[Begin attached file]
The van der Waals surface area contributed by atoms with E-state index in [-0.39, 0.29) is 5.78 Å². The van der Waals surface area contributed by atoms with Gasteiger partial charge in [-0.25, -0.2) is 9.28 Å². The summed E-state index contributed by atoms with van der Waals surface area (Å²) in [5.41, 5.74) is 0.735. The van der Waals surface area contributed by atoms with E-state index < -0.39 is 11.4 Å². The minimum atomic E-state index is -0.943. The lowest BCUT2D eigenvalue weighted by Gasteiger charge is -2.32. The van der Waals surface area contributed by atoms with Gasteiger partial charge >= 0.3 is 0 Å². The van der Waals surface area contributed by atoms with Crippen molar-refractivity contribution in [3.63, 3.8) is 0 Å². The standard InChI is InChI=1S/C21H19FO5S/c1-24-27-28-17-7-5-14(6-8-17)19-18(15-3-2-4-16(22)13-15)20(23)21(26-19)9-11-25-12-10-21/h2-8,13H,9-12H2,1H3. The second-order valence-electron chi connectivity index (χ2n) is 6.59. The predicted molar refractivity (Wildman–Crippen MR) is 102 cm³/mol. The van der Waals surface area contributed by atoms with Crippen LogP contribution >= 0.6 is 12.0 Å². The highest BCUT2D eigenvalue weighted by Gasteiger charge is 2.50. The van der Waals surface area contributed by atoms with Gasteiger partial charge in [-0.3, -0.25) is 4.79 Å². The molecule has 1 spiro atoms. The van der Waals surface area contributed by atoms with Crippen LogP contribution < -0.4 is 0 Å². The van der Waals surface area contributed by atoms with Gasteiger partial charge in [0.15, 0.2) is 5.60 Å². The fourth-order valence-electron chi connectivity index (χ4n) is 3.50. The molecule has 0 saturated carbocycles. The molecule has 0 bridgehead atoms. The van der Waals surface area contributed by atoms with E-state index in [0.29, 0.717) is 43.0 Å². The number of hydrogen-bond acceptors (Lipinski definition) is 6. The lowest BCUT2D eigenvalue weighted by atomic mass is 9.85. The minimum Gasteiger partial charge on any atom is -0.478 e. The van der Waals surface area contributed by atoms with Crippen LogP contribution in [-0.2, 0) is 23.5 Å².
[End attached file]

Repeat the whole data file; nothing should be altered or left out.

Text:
The van der Waals surface area contributed by atoms with E-state index in [-0.39, 0.29) is 5.78 Å². The van der Waals surface area contributed by atoms with Gasteiger partial charge in [-0.25, -0.2) is 9.28 Å². The summed E-state index contributed by atoms with van der Waals surface area (Å²) in [5.41, 5.74) is 0.735. The van der Waals surface area contributed by atoms with E-state index < -0.39 is 11.4 Å². The minimum atomic E-state index is -0.943. The lowest BCUT2D eigenvalue weighted by Gasteiger charge is -2.32. The van der Waals surface area contributed by atoms with Gasteiger partial charge >= 0.3 is 0 Å². The van der Waals surface area contributed by atoms with Crippen molar-refractivity contribution in [3.63, 3.8) is 0 Å². The standard InChI is InChI=1S/C21H19FO5S/c1-24-27-28-17-7-5-14(6-8-17)19-18(15-3-2-4-16(22)13-15)20(23)21(26-19)9-11-25-12-10-21/h2-8,13H,9-12H2,1H3. The second-order valence-electron chi connectivity index (χ2n) is 6.59. The predicted molar refractivity (Wildman–Crippen MR) is 102 cm³/mol. The van der Waals surface area contributed by atoms with Crippen LogP contribution >= 0.6 is 12.0 Å². The highest BCUT2D eigenvalue weighted by Gasteiger charge is 2.50. The van der Waals surface area contributed by atoms with Gasteiger partial charge in [-0.3, -0.25) is 4.79 Å². The molecule has 1 spiro atoms. The van der Waals surface area contributed by atoms with Crippen LogP contribution < -0.4 is 0 Å². The van der Waals surface area contributed by atoms with Gasteiger partial charge in [0.15, 0.2) is 5.60 Å². The fourth-order valence-electron chi connectivity index (χ4n) is 3.50. The molecule has 0 saturated carbocycles. The molecule has 0 bridgehead atoms. The van der Waals surface area contributed by atoms with E-state index in [0.29, 0.717) is 43.0 Å². The number of hydrogen-bond acceptors (Lipinski definition) is 6. The lowest BCUT2D eigenvalue weighted by atomic mass is 9.85. The minimum Gasteiger partial charge on any atom is -0.478 e. The van der Waals surface area contributed by atoms with Crippen LogP contribution in [-0.2, 0) is 23.5 Å².